Dear Parishioners: Happy Easter! We pass over from darkness to light, from death to life! Jesus has passed over from the cross to the resurrection! It is indeed as the Psalmist proclaims: “this is the day the Lord has made! Let us rejoice and be glad in it!”  This Easter Sunday we once again stand before Jesus’ empty tomb.  Are we perplexed, like Peter? Lost in grief, like Mary Magdalene? Open to something we still don’t fully understand, like John? We are privileged to stand with eyes enlightened by faith and hearts enlarged by love, having received the gift of faith and love at baptism.  This gift has been nurtured  through the sacraments, the preaching and the prayers of the Church.Resurrection by Raffaelino del Garbo, 1510

This Easter as millions of Catholics renew their baptismal promises they also  proclaim their faith: “I believe in the resurrection of the body.” t see with physical eyes, what cannot be measured and counted or manipulated in a laboratory, is more real than what we can see now with our still mortal eyes. We cannot see or directly touch sympathy for a friend in need, sorrow for those who find their lives turned upside down because they have lost a parent, a spouse, a child or because the economic recession has deprived them of a job or a home; we s grace.

When we are at Mass what we see with physical eyes are bread and wine. What we believe is really present is the risen body of Christ. That body is not constrained by the rules of space and time of this world’s limitations. The risen Lord is completely free, having broken the bonds of death and the grave. His risen body comes to us in Holy Communion, under the resurrection12visible forms of bread and wine.  Christ comes with the promise of new life, with the assurance that our still mortal bodies will rise to immortality if we receive him now in the Eucharist. “Whoever eats my flesh and drinks my blood,” Jesus promises, “ will live forever.” We take him at his word, for he is the risen Lord.immagine-1

Christ is risen from the grave and the Church is our Mother, therefore our destiny reaches beyond space and time, beyond what can be measured and controlled. And therein lies our hope and the meaning for our lives.The glorified Christ draws us and the whole world upward to new life.   The Resurrection which we commemorate at Easter is not just a distant historical event of the past.   It is a challenge for today and it opens a path of hope for the future.  And so we must run with  this Easter message.  We must tell all whom  we love and we must tell all others  that Christ has risen from the dead. He is risen indeed! Alleluia.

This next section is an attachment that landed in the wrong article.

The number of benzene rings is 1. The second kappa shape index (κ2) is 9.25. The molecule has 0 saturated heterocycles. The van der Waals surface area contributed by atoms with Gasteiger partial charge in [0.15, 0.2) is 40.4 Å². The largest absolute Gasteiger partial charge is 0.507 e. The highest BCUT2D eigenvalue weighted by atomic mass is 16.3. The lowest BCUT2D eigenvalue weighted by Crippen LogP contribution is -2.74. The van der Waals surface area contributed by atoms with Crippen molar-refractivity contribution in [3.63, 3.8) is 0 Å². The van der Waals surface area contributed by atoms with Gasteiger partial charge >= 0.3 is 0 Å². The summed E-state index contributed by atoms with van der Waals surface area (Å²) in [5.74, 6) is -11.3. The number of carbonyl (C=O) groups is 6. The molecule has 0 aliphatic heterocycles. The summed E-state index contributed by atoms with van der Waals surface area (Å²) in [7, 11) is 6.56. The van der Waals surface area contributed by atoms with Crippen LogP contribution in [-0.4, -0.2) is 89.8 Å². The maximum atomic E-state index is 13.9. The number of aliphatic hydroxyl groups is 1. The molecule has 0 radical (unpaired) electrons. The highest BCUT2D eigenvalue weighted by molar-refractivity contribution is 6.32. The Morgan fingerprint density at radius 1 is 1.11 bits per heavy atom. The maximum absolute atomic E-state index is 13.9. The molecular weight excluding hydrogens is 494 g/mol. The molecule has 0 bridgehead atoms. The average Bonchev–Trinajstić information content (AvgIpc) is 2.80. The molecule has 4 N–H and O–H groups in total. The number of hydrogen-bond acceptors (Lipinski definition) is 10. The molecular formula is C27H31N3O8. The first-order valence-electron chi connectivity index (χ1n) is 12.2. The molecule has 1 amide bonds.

Next Sunday the Pope Francis is to beatify Blessed Pope John XXIII and Blessed Pope John johnpaul2xPaul II.  This means they are now to be saints of our Church.  We will remember these saintly popes at Masses next week here at OLM.  In his first Urbi et Orbi (To the City and the World) Easter Message in 1979, Pope John Paul II asked: “How could we fail to rejoice at the victory of this Christ, who passed through the world doing good to everyone  and preaching the Gospel of the Kingdom, in which is expressed the fullness of the redemptive goodness of God? How can we fail to rejoice at the revelation of the power of God alone and at the victory of this power over sin and human blindness?  How can we fail to rejoice at the victory definitively won by good over evil?” We can’t fail to rejoice on this Easter Day!  We rejoice that Christ is risen, he has defeated sin and death.  Let us proclaim: “This is the day the Lord has made! Let us rejoice and be glad in it!” Fr. Connors and I offer our prayers and blessings to you for a truly Holy and Happy Easter!